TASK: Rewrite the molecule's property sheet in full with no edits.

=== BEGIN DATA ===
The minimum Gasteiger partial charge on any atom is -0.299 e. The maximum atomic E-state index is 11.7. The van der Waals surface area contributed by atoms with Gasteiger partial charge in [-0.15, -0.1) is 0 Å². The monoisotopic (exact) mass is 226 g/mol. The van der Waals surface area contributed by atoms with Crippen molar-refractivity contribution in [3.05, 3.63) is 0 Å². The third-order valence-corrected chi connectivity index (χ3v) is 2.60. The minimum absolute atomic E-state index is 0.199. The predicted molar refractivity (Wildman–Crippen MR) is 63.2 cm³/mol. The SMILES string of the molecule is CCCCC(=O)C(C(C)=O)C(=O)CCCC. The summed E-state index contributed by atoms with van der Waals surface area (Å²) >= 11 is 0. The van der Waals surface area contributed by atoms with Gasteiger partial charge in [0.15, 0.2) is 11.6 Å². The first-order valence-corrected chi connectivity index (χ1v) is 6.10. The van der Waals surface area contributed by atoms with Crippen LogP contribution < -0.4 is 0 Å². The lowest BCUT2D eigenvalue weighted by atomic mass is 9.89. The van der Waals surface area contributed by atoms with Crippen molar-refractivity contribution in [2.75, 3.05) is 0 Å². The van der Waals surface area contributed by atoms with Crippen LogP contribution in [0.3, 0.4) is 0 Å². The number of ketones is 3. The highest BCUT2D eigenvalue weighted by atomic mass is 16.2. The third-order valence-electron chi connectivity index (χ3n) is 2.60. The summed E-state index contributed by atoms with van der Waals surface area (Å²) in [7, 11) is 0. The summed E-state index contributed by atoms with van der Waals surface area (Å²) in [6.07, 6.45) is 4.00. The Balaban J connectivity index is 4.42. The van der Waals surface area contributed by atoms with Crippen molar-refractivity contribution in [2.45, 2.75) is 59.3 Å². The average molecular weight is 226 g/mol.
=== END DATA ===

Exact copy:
The minimum Gasteiger partial charge on any atom is -0.299 e. The maximum atomic E-state index is 11.7. The van der Waals surface area contributed by atoms with Gasteiger partial charge in [-0.15, -0.1) is 0 Å². The monoisotopic (exact) mass is 226 g/mol. The van der Waals surface area contributed by atoms with Crippen molar-refractivity contribution in [3.05, 3.63) is 0 Å². The third-order valence-corrected chi connectivity index (χ3v) is 2.60. The minimum absolute atomic E-state index is 0.199. The predicted molar refractivity (Wildman–Crippen MR) is 63.2 cm³/mol. The SMILES string of the molecule is CCCCC(=O)C(C(C)=O)C(=O)CCCC. The summed E-state index contributed by atoms with van der Waals surface area (Å²) >= 11 is 0. The van der Waals surface area contributed by atoms with Gasteiger partial charge in [0.15, 0.2) is 11.6 Å². The first-order valence-corrected chi connectivity index (χ1v) is 6.10. The van der Waals surface area contributed by atoms with Crippen LogP contribution < -0.4 is 0 Å². The lowest BCUT2D eigenvalue weighted by atomic mass is 9.89. The van der Waals surface area contributed by atoms with Crippen molar-refractivity contribution in [2.75, 3.05) is 0 Å². The van der Waals surface area contributed by atoms with Crippen LogP contribution in [0.3, 0.4) is 0 Å². The number of ketones is 3. The highest BCUT2D eigenvalue weighted by atomic mass is 16.2. The third-order valence-electron chi connectivity index (χ3n) is 2.60. The summed E-state index contributed by atoms with van der Waals surface area (Å²) in [7, 11) is 0. The summed E-state index contributed by atoms with van der Waals surface area (Å²) in [6.07, 6.45) is 4.00. The Balaban J connectivity index is 4.42. The van der Waals surface area contributed by atoms with Crippen molar-refractivity contribution in [2.45, 2.75) is 59.3 Å². The average molecular weight is 226 g/mol.